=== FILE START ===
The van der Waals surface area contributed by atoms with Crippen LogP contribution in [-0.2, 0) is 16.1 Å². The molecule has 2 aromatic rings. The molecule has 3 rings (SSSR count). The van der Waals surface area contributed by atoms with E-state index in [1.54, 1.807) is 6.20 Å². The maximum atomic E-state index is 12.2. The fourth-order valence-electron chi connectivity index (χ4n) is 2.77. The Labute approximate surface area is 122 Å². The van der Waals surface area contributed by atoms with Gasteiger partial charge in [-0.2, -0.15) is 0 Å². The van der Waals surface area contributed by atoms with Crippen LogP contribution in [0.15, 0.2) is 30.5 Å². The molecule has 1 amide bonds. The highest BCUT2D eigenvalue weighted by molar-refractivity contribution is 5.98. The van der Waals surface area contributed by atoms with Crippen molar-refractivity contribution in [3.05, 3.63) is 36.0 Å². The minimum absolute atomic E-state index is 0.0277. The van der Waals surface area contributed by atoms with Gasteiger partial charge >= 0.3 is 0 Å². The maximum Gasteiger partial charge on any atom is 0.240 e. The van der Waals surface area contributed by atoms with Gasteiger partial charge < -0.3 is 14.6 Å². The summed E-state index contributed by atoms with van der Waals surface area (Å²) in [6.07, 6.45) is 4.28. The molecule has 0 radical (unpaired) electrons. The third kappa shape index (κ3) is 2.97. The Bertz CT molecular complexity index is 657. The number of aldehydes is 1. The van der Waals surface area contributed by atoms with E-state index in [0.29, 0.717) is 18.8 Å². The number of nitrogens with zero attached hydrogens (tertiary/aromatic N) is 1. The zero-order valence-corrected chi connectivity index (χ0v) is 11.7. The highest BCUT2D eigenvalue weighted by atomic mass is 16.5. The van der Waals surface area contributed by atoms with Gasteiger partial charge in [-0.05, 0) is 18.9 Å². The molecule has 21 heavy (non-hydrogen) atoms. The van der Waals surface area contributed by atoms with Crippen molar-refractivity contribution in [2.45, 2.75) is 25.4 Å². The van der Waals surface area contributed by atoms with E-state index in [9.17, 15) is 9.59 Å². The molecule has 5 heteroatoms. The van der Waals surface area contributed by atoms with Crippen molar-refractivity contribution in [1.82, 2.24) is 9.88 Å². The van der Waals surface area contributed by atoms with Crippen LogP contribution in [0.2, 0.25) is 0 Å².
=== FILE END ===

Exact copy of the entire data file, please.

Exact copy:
The van der Waals surface area contributed by atoms with Crippen LogP contribution in [-0.2, 0) is 16.1 Å². The molecule has 2 aromatic rings. The molecule has 3 rings (SSSR count). The van der Waals surface area contributed by atoms with E-state index in [1.54, 1.807) is 6.20 Å². The maximum atomic E-state index is 12.2. The fourth-order valence-electron chi connectivity index (χ4n) is 2.77. The Labute approximate surface area is 122 Å². The van der Waals surface area contributed by atoms with Gasteiger partial charge in [-0.2, -0.15) is 0 Å². The van der Waals surface area contributed by atoms with Crippen LogP contribution in [0.15, 0.2) is 30.5 Å². The molecule has 1 amide bonds. The highest BCUT2D eigenvalue weighted by molar-refractivity contribution is 5.98. The van der Waals surface area contributed by atoms with Crippen molar-refractivity contribution in [3.05, 3.63) is 36.0 Å². The minimum absolute atomic E-state index is 0.0277. The van der Waals surface area contributed by atoms with Gasteiger partial charge >= 0.3 is 0 Å². The maximum Gasteiger partial charge on any atom is 0.240 e. The van der Waals surface area contributed by atoms with Gasteiger partial charge < -0.3 is 14.6 Å². The summed E-state index contributed by atoms with van der Waals surface area (Å²) in [6.07, 6.45) is 4.28. The molecule has 0 radical (unpaired) electrons. The third kappa shape index (κ3) is 2.97. The Bertz CT molecular complexity index is 657. The number of aldehydes is 1. The van der Waals surface area contributed by atoms with E-state index in [0.29, 0.717) is 18.8 Å². The number of nitrogens with zero attached hydrogens (tertiary/aromatic N) is 1. The zero-order valence-corrected chi connectivity index (χ0v) is 11.7. The highest BCUT2D eigenvalue weighted by atomic mass is 16.5. The van der Waals surface area contributed by atoms with Gasteiger partial charge in [-0.05, 0) is 18.9 Å². The molecule has 21 heavy (non-hydrogen) atoms. The van der Waals surface area contributed by atoms with Crippen molar-refractivity contribution in [2.45, 2.75) is 25.4 Å². The van der Waals surface area contributed by atoms with E-state index in [9.17, 15) is 9.59 Å². The molecule has 5 heteroatoms. The van der Waals surface area contributed by atoms with Crippen molar-refractivity contribution in [1.82, 2.24) is 9.88 Å². The van der Waals surface area contributed by atoms with Crippen LogP contribution in [0.2, 0.25) is 0 Å².